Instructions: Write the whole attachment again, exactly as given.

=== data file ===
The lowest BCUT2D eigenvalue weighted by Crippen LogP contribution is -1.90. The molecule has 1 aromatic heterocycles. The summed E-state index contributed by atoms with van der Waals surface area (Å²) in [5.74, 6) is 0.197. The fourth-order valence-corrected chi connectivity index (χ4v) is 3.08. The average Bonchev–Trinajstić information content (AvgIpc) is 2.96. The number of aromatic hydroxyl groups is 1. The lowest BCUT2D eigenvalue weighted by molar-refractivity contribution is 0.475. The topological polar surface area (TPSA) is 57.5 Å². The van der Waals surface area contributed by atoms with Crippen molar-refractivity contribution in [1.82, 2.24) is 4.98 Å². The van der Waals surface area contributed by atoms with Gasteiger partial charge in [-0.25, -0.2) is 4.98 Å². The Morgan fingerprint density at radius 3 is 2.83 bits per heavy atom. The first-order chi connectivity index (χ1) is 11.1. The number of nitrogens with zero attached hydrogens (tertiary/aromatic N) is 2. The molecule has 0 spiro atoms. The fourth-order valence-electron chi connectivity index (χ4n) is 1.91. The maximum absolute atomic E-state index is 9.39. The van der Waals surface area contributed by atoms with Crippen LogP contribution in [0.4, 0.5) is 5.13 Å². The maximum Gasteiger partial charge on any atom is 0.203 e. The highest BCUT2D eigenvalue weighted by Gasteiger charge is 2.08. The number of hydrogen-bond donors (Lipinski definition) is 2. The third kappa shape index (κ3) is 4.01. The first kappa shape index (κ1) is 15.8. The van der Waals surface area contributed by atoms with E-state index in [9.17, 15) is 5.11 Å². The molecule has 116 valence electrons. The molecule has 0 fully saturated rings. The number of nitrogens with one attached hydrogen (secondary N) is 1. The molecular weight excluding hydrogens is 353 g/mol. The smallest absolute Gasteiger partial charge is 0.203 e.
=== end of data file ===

The lowest BCUT2D eigenvalue weighted by Crippen LogP contribution is -1.90. The molecule has 1 aromatic heterocycles. The summed E-state index contributed by atoms with van der Waals surface area (Å²) in [5.74, 6) is 0.197. The fourth-order valence-corrected chi connectivity index (χ4v) is 3.08. The average Bonchev–Trinajstić information content (AvgIpc) is 2.96. The number of aromatic hydroxyl groups is 1. The lowest BCUT2D eigenvalue weighted by molar-refractivity contribution is 0.475. The topological polar surface area (TPSA) is 57.5 Å². The van der Waals surface area contributed by atoms with Crippen molar-refractivity contribution in [1.82, 2.24) is 4.98 Å². The van der Waals surface area contributed by atoms with Gasteiger partial charge in [-0.25, -0.2) is 4.98 Å². The Morgan fingerprint density at radius 3 is 2.83 bits per heavy atom. The first-order chi connectivity index (χ1) is 11.1. The number of nitrogens with zero attached hydrogens (tertiary/aromatic N) is 2. The molecule has 0 spiro atoms. The fourth-order valence-electron chi connectivity index (χ4n) is 1.91. The maximum absolute atomic E-state index is 9.39. The van der Waals surface area contributed by atoms with Crippen LogP contribution in [0.4, 0.5) is 5.13 Å². The maximum Gasteiger partial charge on any atom is 0.203 e. The highest BCUT2D eigenvalue weighted by Gasteiger charge is 2.08. The number of hydrogen-bond donors (Lipinski definition) is 2. The third kappa shape index (κ3) is 4.01. The first kappa shape index (κ1) is 15.8. The van der Waals surface area contributed by atoms with E-state index in [9.17, 15) is 5.11 Å². The molecule has 116 valence electrons. The molecule has 0 fully saturated rings. The number of nitrogens with one attached hydrogen (secondary N) is 1. The molecular weight excluding hydrogens is 353 g/mol. The smallest absolute Gasteiger partial charge is 0.203 e.